1. Florida Politics

Trump won't release his tax returns because people don't care, top adviser says

An online petition calling for President Donald Trump to release his tax returns has received more than 200,000 signatures.
An online petition calling for President Donald Trump to release his tax returns has received more than 200,000 signatures.
Published Jan. 23, 2017

Kellyanne Conway, a senior aide to President Donald Trump, said Sunday that he has no plans to release his tax returns, a marked shift from Trump's pledge during the campaign to make them public once an audit was completed.

"The White House response is that he's not going to release his tax returns," said Conway, counselor to the president, during an appearance on ABC's This Week With George Stephanopoulos. "We litigated this all through the election.

"People didn't care," Conway added. "They voted for him, and let me make this very clear: Most Americans are very focused on what their tax returns will look like while President Trump is in office, not what his look like."

Presidents are not required to release their tax returns, but presidents dating back to Richard Nixon have routinely voluntarily done so.

A Washington Post-ABC poll last week showed that Trump's continued refusal to release his tax returns continues to be an unpopular decision, with 74 percent of Americans saying he should make the documents public, including 53 percent of Republicans.

Conway was questioned about a petition page on the White House website that allows citizens to ask government officials to take up issues of importance to them. Under former President Barack Obama, the White House would note any actions related to petitions that garnered more than 100,000 signatures online.

As of Sunday morning, a petition for Trump to immediately release his tax returns had received more than 200,000 signatures.

One petition asks the administration to "immediately release Donald Trump's full tax returns" and says it wants Trump to not be in conflict with the emoluments clause of the Constitution.

Less than a day after the petition was started, it eclipsed the 100,000-signature mark — enough to elicit an official response.

The petition says that "unprecedented economic conflicts of this administration need to be visible to the American people."

It seeks documentation about "foreign influences and financial interests which may put Donald Trump in conflict with the emoluments clause of the Constitution."

The clause prohibits a president from accepting a gift or a benefit from a foreign leader. It was drafted by the Founding Fathers to prevent the leaders of the fledgling United States from being under the financial thumb of a foreign country like France or England.

But Trump's critics say the billionaire businessman was violating the Constitution the moment he swore an oath to protect and defend it.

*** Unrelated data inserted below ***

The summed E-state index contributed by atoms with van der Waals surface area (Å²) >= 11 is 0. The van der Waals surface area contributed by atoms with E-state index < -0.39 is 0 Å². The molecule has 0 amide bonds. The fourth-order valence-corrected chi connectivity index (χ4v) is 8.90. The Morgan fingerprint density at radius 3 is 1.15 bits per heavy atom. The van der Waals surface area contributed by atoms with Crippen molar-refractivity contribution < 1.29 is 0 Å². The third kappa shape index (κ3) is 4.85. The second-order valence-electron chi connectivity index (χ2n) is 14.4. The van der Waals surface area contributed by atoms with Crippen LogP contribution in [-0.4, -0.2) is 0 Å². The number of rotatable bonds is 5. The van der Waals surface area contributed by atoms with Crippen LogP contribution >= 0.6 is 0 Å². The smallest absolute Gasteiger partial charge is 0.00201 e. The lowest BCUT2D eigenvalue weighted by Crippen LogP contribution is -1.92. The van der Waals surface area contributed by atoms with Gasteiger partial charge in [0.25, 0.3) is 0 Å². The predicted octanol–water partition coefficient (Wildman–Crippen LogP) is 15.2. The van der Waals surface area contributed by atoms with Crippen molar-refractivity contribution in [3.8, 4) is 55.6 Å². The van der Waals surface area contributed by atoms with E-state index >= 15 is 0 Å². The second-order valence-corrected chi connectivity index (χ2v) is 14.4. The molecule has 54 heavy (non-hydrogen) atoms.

Ron Fein, the legal director at Free Speech for People, told the Washington Post's Matea Gold that there are several examples of Trump violating the emoluments clause, including rent paid by the Industrial & Commercial Bank of China for its space in Trump Tower in New York and spending by foreign diplomats at the Trump properties, including his hotel in Washington, a few blocks from his new home.

Trump has said he would donate profits from foreign business clients to the U.S. Treasury, although he hasn't said how he'd track, collect and disburse such payments, according to Gold.

And even if he's found to be in violation of the emoluments clause, it is unclear whether a violation of it qualifies as "treason, bribery or other high crimes and misdemeanors" that could lead to Trump's impeachment.

Trump's refusal to release his tax returns became a heated issue on the campaign trail.

On Jan. 11, during Trump's first official news conference since winning the election, he continued to resist suggestions to release the returns.

"The only ones that care about my tax returns are the reporters," Trump said. "You learn very little from a tax return."

During the campaign and since then, Democrats consistently criticized Trump for not releasing his returns, saying that information was needed to evaluate conflicts that might be posed by his vast business holdings.

"You know full well that Trump — President Trump and his family are complying with all the ethical rules, everything they need to do to step away from his businesses and be a full-time president," said Conway.

On NBC's Meet the Press on Sunday, Conway said that White House press secretary Sean Spicer had presented "alternative facts" on Saturday when he falsely stated that Trump's swearing-in ceremony drew "the largest audience to ever witness an inauguration."

Spicer made that claim during a late Saturday afternoon briefing, in which he scolded reporters for trying to "lessen the enthusiasm of the inauguration" by deliberately reporting numbers that were lower than the White House believed.

Confronted by Meet the Press host Chuck Todd about Spicer's characterization, Conway responded by saying: "You're saying it's a falsehood, and Sean Spicer, our press secretary, gave alternative facts to that."

Conway later backtracked and said there was no way to know which audience was larger.

"I don't think you can prove those numbers one way or another," she said. " There's no way to quantify crowd numbers."


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